Bertha von Tarnóczy-Sprinzenberg was an Austrian painter, specializing in landscapes and still-lifes. She was also an art teacher.
Life and work
Bertha von Tarnóczy was born in Innsbruck on 1 April 1846 into a family of nobility. Her father was the court Financial Director, Karl Ludwig von Tarnóczy-Sprinzenberg and her uncle was the Archbishop (later Cardinal), Maximilian Joseph von Tarnóczy. She was sent to the convent school of Sacré Coeur in Riedenburg, the place where she first displayed her talent for drawing. She often accompanied her father on his numerous travels, until 1875/76 when she started her art lessons.
For ‘personal reasons’, she moved to Vienna in 1886, studied with Emil Jakob Schindler and became friends with Olga Wisinger-Florian. Later, she took several study trips to Italy and Holland and began exhibiting her work.
She also started giving lessons to children of the nobility. Following the death of Michaela Pfaffinger, Bertha took over her art school in Linz, which she operated until 1919.
In 1901, together with Wisinger-Florian, Eugenie Breithut-Munk, Marianne von Eschenburg, Marie Egner, Susanne Granitsch, Marie Müller and Teresa Feoderovna Ries, she founded the group ‘Acht Künstlerinnen’ (Eight Women Painters) in Vienna. Later, she became one of the first members of the Austrian Association of Women Artists. She died on 6th March 1936, in Pörtschach am Wörthersee.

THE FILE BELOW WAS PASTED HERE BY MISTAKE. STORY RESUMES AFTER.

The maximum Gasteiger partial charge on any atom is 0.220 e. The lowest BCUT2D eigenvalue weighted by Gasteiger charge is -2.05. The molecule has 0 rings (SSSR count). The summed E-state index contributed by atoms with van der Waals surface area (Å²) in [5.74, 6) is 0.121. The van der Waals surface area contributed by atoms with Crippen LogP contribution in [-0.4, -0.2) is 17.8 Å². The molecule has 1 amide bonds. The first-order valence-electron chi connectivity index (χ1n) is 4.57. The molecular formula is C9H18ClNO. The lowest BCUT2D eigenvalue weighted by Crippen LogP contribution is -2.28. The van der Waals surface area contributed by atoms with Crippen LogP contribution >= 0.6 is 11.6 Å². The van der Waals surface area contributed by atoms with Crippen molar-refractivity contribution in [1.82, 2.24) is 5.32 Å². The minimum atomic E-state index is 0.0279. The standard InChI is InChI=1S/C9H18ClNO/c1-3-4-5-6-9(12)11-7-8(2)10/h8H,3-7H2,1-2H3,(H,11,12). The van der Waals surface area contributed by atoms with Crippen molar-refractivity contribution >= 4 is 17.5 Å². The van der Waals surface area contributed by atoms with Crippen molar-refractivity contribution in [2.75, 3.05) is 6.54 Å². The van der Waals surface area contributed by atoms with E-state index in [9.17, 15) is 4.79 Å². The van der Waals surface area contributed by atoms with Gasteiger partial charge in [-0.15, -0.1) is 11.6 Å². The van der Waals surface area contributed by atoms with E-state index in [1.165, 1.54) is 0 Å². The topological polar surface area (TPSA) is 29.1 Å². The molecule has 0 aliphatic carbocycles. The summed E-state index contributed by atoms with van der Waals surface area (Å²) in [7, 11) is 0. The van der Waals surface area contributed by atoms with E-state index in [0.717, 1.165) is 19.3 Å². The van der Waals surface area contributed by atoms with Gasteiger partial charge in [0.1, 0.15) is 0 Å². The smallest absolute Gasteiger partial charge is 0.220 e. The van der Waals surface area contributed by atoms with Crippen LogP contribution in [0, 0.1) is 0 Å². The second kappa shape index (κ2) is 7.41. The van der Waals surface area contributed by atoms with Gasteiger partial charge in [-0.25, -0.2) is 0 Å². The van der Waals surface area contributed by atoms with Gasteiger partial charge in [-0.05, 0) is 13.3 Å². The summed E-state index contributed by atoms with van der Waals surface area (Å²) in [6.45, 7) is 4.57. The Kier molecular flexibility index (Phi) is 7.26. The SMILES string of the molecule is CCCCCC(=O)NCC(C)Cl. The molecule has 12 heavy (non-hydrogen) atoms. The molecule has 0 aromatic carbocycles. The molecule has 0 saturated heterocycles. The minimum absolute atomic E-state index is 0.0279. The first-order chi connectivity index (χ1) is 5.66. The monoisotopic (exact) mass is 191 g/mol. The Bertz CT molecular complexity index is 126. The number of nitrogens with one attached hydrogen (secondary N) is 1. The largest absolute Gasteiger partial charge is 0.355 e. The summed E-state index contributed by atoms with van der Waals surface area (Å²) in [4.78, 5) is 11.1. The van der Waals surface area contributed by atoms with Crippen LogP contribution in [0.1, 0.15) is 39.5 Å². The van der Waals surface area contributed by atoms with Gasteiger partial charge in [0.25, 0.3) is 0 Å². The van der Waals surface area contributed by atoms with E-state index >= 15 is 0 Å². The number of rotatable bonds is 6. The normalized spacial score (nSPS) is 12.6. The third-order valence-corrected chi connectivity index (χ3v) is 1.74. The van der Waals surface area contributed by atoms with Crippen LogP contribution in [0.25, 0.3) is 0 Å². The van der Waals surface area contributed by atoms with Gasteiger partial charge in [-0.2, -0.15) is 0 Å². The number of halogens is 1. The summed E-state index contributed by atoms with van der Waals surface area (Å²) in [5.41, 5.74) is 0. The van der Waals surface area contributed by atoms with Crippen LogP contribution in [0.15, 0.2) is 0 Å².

1876/77 – took her first art lessons in Salzburg with Anton Hansch.
1877 – she went to Munich to study in the Women’s Department at the Academy of Fine Arts with Theodor Her and took private lessons from Jeanna Bauck.
1882 – she was one of the founding members of the Munich Women Artists’ Association.
Notably in Salzburg and Budapest.
In 1891, she received an Honorary Diploma at an exhibition in Agram (now Zagreb).
Bertha von Tarnóczy
Lane in Malcesine,
signed lower right, dated May 1900
Currently at Belvedere Museum, Vienna
In the gallery you will find another beautiful painting by Bertha von Tarnóczy, also painted in Malcesine.
– Julie M. Johnson, The Memory Factory: The Forgotten Women Artists of Vienna 1900, Purdue University Press, 2012.
– Marianne Baumgartner, Der Verein der Schriftstellerinnen und Künstlerinnen in Wien: (1885-1938) Böhlau Verlag Wien (in German).